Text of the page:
Picking up our son from basketball practice, I noticed several students solemnly walking monk-like with their heads down. Wow – probably deep in prayer or meditation. Alas, no. They were looking at their phones. Hmmm. What if we tried to compare the Holy Spirit to our smart phone?

Aside: How you can tell if someone has the new iPhone 6+? Don’t worry. They will tell you.

  • Our phone can provide us with good advice & information, like today might be the day to wear long pants to school since it is 5 degrees outside. Similarly, the Holy Spirit can serve as our counselor & teacher.
  • Our phone’s GPS capabilities can help with directions, say for example, from the kitchen table to the dishwasher. Likewise, the Holy Spirit can guide us when we feel lost.
  • Our phone can quickly relay a text that Mom is on her way back to school bringing your left-behind-basketball-shoes. The Holy Spirit is our comforter in times of need, too.
  • Finally, considering how many times we all tap our pockets to make sure our cell phone is still there, its mere presence offers us serenity. The Holy Spirit can be a source of peace for us as well.

However, as we begin to explore the various options/plans, we find that the Holy Spirit really begins to distinguish itself. The Holy Spirit’s plan is life-long, Its coverage encompasses the globe, It offers unlimited Talk & Text, Its Friends & Family plan is quite expandable, & though it comes at incredible expense, it is offered free of charge. So why not sign up today?

(What a relief. No cell phone related puns – Editor.) Do you know the real reason the buffalo died off? The roaming charges killed them. That’s like the old joke, [DELETE].

Return to the GPS Guide to read today’s scripture and reflection questions.

 

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2.26.15 Insight From Dr. Amy Oden

Dr. Amy Oden is Professor of Early Church History and Spirituality at Saint Paul School of Theology at OCU. Teaching is her calling, and she looks forward to every day with students. For 25 years, Amy has taught theology and history, pursuing scholarship in service of the church.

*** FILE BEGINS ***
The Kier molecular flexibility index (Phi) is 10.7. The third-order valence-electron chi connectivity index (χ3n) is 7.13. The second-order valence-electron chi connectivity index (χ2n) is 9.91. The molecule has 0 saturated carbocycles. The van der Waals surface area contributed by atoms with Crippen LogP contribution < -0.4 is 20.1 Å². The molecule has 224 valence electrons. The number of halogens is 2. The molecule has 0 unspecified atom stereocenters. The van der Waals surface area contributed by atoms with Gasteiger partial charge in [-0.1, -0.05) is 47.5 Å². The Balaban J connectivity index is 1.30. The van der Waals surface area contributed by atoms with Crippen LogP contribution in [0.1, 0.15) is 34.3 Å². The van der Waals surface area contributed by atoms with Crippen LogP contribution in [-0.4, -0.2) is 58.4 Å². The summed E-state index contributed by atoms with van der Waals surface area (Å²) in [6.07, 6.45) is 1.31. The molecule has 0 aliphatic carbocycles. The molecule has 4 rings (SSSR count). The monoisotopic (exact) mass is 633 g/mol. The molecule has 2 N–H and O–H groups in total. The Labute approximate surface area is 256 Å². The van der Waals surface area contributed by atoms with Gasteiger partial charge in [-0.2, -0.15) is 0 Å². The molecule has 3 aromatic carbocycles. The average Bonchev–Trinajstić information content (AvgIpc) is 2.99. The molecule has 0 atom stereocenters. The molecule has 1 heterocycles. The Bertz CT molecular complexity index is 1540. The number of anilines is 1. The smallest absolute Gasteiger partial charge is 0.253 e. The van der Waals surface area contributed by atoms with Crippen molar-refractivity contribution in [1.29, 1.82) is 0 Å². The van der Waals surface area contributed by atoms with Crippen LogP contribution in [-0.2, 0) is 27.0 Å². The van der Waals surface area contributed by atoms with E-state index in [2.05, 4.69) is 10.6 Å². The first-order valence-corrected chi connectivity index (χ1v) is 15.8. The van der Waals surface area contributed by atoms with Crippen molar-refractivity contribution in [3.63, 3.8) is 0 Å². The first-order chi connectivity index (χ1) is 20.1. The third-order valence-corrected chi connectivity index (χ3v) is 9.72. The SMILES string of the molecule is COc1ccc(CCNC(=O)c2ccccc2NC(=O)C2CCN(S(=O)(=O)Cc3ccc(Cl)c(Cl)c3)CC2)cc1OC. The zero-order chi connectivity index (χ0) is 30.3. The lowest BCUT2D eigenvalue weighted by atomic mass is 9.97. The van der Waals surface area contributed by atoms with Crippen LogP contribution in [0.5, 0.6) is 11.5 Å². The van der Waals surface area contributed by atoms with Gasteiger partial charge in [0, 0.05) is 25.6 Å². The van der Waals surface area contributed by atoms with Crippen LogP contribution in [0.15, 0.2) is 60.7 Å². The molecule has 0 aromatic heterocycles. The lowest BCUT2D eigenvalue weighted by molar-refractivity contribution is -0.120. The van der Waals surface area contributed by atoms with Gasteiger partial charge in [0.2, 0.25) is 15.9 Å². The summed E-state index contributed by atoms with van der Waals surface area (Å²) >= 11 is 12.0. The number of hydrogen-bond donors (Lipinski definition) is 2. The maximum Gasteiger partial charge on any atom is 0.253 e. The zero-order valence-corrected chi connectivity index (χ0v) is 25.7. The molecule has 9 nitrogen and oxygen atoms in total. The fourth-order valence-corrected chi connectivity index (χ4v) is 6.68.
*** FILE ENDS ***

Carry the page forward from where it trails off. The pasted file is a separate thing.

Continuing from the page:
Are you involved at Church of the Resurrection? Have you thought much about what the name of the church means? As I read John 20, I keep thinking about the name “Church of the Resurrection.” If a group of people wanted to live their lives in light of God’s 24/7, no-matter-what, unfailing Love, they might say, “We are people of the resurrection,” or they might call their church “Church of the Resurrection.” In fact, one description on cor.org (under “Our Story”) says, “At Resurrection, thousands of people continue to find hope, restoration and joy.” This is a great description of the events in John 20.

We celebrate the resurrection today, because Love has the last word. The resurrection proclaims that the only real power in the universe is the 24/7, no-matter-what, unfailing Love of God that remains after we humans have done our worst, like put Jesus to death on a cross. The world says that real power lies with those who are strongest, mightiest, or who show up with the most ammo, that violence and domination are sources of strength and victory. In Jesus’ time, the Roman Empire had the most power, the most weapons, the most bragging rights. Yet even Rome’s attempt to silence God’s radical, self-giving Love by killing Jesus did not have the last word.

Here at Church of the Resurrection, our whole church family stands as a sign of this world-changing good news. We live our lives in light of God’s 24/7, no-matter-what, unfailing Love and share that love with the world, in lots of different ways, with lots of different voices. We are people of the resurrection!

Return to the GPS Guide to read today’s scripture and reflection questions.

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2.25.15 Insight from Angela LaVallie

Angela LaVallie is the Worship Logistics Program Director at Resurrection. She oversees preparing the Sanctuary for worship, supports Vibe worship and volunteers in the Student Center, provides oversight for Holy Communion at the Leawood campus, and assists with worship logistics at conferences.